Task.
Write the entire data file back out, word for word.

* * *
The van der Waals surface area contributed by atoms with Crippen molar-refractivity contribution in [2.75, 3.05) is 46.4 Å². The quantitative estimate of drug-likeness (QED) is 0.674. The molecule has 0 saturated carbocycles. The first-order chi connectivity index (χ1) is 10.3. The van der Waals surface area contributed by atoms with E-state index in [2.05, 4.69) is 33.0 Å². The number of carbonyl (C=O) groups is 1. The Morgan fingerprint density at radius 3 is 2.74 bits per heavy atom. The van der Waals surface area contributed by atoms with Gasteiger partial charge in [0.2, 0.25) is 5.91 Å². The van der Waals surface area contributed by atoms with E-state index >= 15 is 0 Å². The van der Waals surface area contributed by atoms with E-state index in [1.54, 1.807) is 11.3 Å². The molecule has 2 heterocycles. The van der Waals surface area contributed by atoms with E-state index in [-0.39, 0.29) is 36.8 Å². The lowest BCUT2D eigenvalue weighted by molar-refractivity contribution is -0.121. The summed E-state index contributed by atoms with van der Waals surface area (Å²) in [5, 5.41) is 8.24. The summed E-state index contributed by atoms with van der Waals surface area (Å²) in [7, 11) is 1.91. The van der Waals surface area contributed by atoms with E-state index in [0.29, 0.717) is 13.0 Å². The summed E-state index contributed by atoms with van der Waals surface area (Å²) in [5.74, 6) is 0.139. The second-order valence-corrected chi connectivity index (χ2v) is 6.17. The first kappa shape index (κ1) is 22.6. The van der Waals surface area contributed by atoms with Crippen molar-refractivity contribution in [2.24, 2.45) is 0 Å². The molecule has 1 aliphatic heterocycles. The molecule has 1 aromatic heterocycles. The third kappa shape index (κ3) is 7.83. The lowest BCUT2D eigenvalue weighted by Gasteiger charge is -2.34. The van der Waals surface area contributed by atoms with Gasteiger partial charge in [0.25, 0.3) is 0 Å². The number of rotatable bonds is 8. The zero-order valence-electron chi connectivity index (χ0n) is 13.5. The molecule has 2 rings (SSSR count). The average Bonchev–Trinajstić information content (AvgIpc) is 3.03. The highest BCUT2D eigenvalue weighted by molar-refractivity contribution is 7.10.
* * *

The van der Waals surface area contributed by atoms with Crippen molar-refractivity contribution in [2.75, 3.05) is 46.4 Å². The quantitative estimate of drug-likeness (QED) is 0.674. The molecule has 0 saturated carbocycles. The first-order chi connectivity index (χ1) is 10.3. The van der Waals surface area contributed by atoms with E-state index in [2.05, 4.69) is 33.0 Å². The number of carbonyl (C=O) groups is 1. The Morgan fingerprint density at radius 3 is 2.74 bits per heavy atom. The van der Waals surface area contributed by atoms with Gasteiger partial charge in [0.2, 0.25) is 5.91 Å². The van der Waals surface area contributed by atoms with E-state index >= 15 is 0 Å². The van der Waals surface area contributed by atoms with E-state index in [1.54, 1.807) is 11.3 Å². The molecule has 2 heterocycles. The van der Waals surface area contributed by atoms with E-state index in [-0.39, 0.29) is 36.8 Å². The lowest BCUT2D eigenvalue weighted by molar-refractivity contribution is -0.121. The summed E-state index contributed by atoms with van der Waals surface area (Å²) in [5, 5.41) is 8.24. The summed E-state index contributed by atoms with van der Waals surface area (Å²) in [7, 11) is 1.91. The van der Waals surface area contributed by atoms with E-state index in [0.29, 0.717) is 13.0 Å². The summed E-state index contributed by atoms with van der Waals surface area (Å²) in [5.74, 6) is 0.139. The second-order valence-corrected chi connectivity index (χ2v) is 6.17. The first kappa shape index (κ1) is 22.6. The van der Waals surface area contributed by atoms with Crippen molar-refractivity contribution in [2.24, 2.45) is 0 Å². The molecule has 1 aliphatic heterocycles. The molecule has 1 aromatic heterocycles. The third kappa shape index (κ3) is 7.83. The lowest BCUT2D eigenvalue weighted by Gasteiger charge is -2.34. The van der Waals surface area contributed by atoms with Gasteiger partial charge in [0.25, 0.3) is 0 Å². The number of rotatable bonds is 8. The zero-order valence-electron chi connectivity index (χ0n) is 13.5. The molecule has 2 rings (SSSR count). The average Bonchev–Trinajstić information content (AvgIpc) is 3.03. The highest BCUT2D eigenvalue weighted by molar-refractivity contribution is 7.10.